Talluah met the author of the Footprints guide to Chile the other day and he gave us some great inside information about living in Chile. He’s been here for eleven years and has travelled the length of Chile several times updating the guide books.
He swears by avoiding the supermarkets and buying all fresh produce off the street. We had such great produce from the Wednesday markets at Avenida Argentina that we had to go back there again today. In fifteen minutes we’d walked half the markets and bought carrots, corn, oranges, grapes, strawberries, bananas, onions, beetroots, apples, avocados and eggs all for less than AU$8.00
The fast food street vendors were scattered throughout the markets and we tried some sopaipilla. It’s a fried pastry, which has been eaten in some form since the 1700s. It’s very similar to a potato scallop but crispier. It’s served with a great Chilean tomato and onion salsa.
Tonight was our first earth tremor. According to Facebook chatter it was a 5.3 on the Richter scale. We don’t let the kids watch the news so they’re not completely aware of the devastation in Japan. Children always look at the adventurous aspect and Indiana has been waiting to feel a tremor. It was a 9.3 on the Indiana excitement scale.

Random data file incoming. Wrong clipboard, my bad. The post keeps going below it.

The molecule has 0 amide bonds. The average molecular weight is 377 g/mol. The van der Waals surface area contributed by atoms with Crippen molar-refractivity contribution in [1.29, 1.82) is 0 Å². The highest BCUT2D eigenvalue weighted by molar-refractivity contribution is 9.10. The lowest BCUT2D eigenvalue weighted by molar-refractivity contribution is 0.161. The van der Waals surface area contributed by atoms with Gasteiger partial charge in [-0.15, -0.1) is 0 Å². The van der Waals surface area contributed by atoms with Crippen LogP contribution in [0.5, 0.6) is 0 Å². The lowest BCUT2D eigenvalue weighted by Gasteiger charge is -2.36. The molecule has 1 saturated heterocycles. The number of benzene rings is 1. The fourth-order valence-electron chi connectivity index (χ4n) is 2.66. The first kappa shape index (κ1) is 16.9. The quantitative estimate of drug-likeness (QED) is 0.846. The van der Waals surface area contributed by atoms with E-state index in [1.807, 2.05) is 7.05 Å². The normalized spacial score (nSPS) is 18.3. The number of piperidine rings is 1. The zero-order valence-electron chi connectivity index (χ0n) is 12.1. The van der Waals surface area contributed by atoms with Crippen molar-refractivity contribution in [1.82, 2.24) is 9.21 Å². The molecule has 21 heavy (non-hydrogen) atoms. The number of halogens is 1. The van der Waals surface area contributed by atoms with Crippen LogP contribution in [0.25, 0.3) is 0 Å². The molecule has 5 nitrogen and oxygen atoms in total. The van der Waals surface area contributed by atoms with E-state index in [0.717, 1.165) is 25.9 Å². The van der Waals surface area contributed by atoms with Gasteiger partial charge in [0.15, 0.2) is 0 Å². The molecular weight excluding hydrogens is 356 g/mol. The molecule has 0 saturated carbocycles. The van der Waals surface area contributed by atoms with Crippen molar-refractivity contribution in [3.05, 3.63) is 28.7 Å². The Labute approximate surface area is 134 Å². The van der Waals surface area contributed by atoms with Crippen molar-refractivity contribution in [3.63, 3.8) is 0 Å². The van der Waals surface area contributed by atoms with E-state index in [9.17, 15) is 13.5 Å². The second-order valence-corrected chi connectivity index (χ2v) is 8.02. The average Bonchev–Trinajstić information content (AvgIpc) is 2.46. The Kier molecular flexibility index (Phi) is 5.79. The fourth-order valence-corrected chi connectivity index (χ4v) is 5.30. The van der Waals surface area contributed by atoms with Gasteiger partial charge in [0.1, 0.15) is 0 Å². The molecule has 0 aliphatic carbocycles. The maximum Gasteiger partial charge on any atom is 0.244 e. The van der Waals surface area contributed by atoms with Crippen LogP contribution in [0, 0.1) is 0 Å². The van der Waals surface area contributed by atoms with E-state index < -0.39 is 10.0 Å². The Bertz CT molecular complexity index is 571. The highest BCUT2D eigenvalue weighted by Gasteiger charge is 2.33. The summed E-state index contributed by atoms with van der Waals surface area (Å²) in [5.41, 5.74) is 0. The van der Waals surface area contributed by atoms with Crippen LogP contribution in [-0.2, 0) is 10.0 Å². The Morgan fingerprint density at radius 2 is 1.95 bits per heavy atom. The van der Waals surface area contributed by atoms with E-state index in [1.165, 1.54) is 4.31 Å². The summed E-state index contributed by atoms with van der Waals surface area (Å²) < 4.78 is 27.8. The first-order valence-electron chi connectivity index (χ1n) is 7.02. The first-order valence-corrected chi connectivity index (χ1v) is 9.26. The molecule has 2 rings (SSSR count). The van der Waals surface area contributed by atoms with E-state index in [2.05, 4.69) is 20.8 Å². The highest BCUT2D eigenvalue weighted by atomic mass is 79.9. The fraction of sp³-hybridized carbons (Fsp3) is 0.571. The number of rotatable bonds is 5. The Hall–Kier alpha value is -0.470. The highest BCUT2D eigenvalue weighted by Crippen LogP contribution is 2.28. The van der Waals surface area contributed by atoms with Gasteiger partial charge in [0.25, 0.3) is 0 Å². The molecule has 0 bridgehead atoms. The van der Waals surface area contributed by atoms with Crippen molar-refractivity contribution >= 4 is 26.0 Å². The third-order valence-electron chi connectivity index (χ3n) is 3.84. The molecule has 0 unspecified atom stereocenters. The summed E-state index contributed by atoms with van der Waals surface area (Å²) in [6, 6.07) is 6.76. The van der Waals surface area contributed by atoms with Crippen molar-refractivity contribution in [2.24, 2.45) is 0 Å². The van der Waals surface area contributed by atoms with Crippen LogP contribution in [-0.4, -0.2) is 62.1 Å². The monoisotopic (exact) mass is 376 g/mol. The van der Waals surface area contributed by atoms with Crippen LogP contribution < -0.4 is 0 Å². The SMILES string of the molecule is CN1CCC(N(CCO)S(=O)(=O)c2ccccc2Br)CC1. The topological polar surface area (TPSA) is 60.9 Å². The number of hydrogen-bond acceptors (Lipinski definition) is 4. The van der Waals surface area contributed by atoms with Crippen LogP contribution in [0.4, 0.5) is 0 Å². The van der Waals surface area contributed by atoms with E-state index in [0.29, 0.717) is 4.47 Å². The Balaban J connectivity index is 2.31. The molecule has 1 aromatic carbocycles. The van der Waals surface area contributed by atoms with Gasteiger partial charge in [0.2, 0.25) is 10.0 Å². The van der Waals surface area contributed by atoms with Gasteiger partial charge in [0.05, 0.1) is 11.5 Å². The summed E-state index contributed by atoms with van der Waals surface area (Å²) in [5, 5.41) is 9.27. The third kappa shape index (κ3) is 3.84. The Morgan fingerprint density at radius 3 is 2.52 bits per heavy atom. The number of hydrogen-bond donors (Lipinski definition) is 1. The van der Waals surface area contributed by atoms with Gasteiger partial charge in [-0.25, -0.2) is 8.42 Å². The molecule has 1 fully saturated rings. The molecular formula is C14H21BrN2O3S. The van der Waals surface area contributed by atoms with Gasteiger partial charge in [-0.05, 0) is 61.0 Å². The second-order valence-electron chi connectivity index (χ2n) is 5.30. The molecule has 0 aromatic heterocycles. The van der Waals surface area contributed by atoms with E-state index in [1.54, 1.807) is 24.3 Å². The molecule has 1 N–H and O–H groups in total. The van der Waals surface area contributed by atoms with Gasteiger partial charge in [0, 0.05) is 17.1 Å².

The school uses a timetable from grade two onwards. This way Indiana only has to take the books that she needs for each day. We don’t usually see timetables until high school. Truce also has a timetable, a different sort of timetable, one for food. This is to help promote a healthy diet. Today was a yoghurt and sandwich day, tomorrow is yoghurt and fruit. We don’t know how reliable our witness is but Truce says that the other kids bring soft drinks.
Truce’s teacher says that she understands most of what she has to do during the day and does speak to the other students. Even in her first language Truce is a non-verbal communicator. The smile on Truce’s face is enough for us.